Thursday, December 19, 2013

Adventures in Chinese Hospitals

A few concerned people gathered around me, asking things like "why is she sitting on the ground?" and "does she understand Chinese?"

"I'm siiiiiiiiiiiiiiiiiiiiiiiiiiiick," I told them in Chinese. I had come out of my apartment because someone was coming to take me to the doctor. But she hadn't arrived yet, and I was too weak to stand, so there I was, sitting on the ground, crying.

The security guard got a chair for me, and a few minutes later, my friend arrived. Actually I had never met her before- she was my dad's colleague who worked at one of the China branches of the company. We'll call her Lydia.

At this point, I had been sick for about 10 days. A few days before, I had gone to the hospital and gotten an IV, but things had gotten worse. I had turned yellow. My skin was yellow. The whites of my eyes were yellow. It's kind of terrifying to look in the mirror and OH DEAR GOODNESS I'M YELLOW.

Image source.

I hadn't gone to work the past few days either. I was so weak I couldn't even go out and buy food- but still, when Lydia called and said she was coming to take me to the hospital, I tried to tell her "no no, I'm fine." But I was too weak to even tell her that, so... yeah.

So we drove to a hospital- a different one than before. We waited in the waiting area to see a doctor, and I heard my name called and we went into the doctor's exam room. (Again, we used my Chinese name and nobody ever asked for ID.)

The doctor examined me, and we told him all about how I had a cold and everything. And how weird it was that I was yellow. I remember showing him a photo on my cell phone, telling him "this is how white I'm supposed to be."

The doctor was very concerned and thought I might have hepatitis. He sent me to get an ultrasound and said maybe I'd have to stay overnight at the hospital.

So we went down to the ultrasound room. I laid down on the bed thing, still wearing my big winter coat, and the ultrasound doctor told me to pull my shirt up. Uh... I'm wearing like 3 thick layers of clothing here... So I took my coat off first, then pulled up my shirt so she could move that ultrasound tool around on my stomach.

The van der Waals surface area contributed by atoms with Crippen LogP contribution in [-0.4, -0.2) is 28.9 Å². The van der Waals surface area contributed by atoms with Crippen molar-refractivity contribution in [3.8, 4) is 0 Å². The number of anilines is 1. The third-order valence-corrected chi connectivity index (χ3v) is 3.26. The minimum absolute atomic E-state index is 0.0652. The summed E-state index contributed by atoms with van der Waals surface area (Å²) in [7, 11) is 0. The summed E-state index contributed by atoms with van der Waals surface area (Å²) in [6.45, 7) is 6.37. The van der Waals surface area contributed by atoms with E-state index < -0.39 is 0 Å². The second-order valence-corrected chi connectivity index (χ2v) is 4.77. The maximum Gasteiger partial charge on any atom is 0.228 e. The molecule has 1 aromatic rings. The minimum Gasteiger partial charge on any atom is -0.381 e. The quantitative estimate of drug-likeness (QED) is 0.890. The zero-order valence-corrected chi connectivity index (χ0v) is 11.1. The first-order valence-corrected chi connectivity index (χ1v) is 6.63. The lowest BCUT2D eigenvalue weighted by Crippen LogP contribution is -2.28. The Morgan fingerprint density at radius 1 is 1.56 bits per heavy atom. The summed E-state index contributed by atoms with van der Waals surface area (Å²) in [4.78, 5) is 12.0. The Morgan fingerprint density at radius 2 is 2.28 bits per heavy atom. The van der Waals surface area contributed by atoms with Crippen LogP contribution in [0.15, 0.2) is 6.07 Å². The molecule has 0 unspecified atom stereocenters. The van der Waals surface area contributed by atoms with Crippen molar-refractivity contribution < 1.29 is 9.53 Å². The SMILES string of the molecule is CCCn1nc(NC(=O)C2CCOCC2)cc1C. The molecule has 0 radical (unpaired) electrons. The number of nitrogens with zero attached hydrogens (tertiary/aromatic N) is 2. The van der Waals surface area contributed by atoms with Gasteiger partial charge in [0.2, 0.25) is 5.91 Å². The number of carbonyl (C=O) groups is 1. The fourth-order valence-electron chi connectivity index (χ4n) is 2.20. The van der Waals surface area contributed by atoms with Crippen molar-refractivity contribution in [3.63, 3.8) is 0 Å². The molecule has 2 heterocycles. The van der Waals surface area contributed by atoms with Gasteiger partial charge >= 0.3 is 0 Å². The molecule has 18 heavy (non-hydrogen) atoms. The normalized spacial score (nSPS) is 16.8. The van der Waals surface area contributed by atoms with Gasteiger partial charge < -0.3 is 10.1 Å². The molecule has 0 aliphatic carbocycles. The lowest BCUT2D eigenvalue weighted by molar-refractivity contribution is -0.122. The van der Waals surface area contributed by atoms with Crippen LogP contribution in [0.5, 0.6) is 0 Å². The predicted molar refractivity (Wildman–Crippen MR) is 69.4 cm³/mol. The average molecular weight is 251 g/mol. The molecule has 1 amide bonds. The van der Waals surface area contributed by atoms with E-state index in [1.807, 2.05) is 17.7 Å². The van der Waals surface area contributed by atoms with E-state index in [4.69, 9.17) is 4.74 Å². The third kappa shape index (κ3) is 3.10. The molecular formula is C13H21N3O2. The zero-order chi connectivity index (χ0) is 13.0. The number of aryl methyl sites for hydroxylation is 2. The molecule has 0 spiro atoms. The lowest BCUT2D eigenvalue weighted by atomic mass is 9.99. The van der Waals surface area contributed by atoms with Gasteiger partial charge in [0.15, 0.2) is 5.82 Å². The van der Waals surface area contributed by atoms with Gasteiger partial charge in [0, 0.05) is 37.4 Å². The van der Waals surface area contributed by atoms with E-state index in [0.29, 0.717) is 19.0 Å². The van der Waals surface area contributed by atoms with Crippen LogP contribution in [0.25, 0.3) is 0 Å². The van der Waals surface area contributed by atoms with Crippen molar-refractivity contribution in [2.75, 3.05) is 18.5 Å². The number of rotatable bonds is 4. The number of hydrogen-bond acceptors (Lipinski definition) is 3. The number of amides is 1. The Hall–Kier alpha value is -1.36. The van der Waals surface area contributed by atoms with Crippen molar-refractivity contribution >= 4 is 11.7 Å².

Oh also the door to the room is open, and other patients keep popping in during the ultrasound, waiting for their turn.


Then Lydia said we had to go to a different hospital. Oh, and we can't mention that I might have hepatitis because then they won't treat me. At this point, another guy showed up- a friend of Lydia's. He drove us to the next hospital (there are many hospitals in this story). We'll call him Shen, because he doesn't speak any English.

So at this point, I was starving, so Shen dropped us off at the hospital and then went out to buy me some food.

Lydia stopped by the cashier to pay and then we went to wait to see the doctor.

I will try to describe what "wait to see the doctor" means. So, in a medical exam room, there's a doctor (or was she a nurse?) sitting at a desk with a computer. Crowded around her desk are a bunch of people, maybe 6 people. She seems to be talking to one patient, and everyone else is crowding around, waiting their turn. Lydia and I stood there in the little crowd, and then I sat down on a bed because I was too weak.

Shen showed up with the food, so I ate some, and eventually Lydia pushed her way in and the doctor saw me. I don't remember much, just that she ordered a blood test and urine test.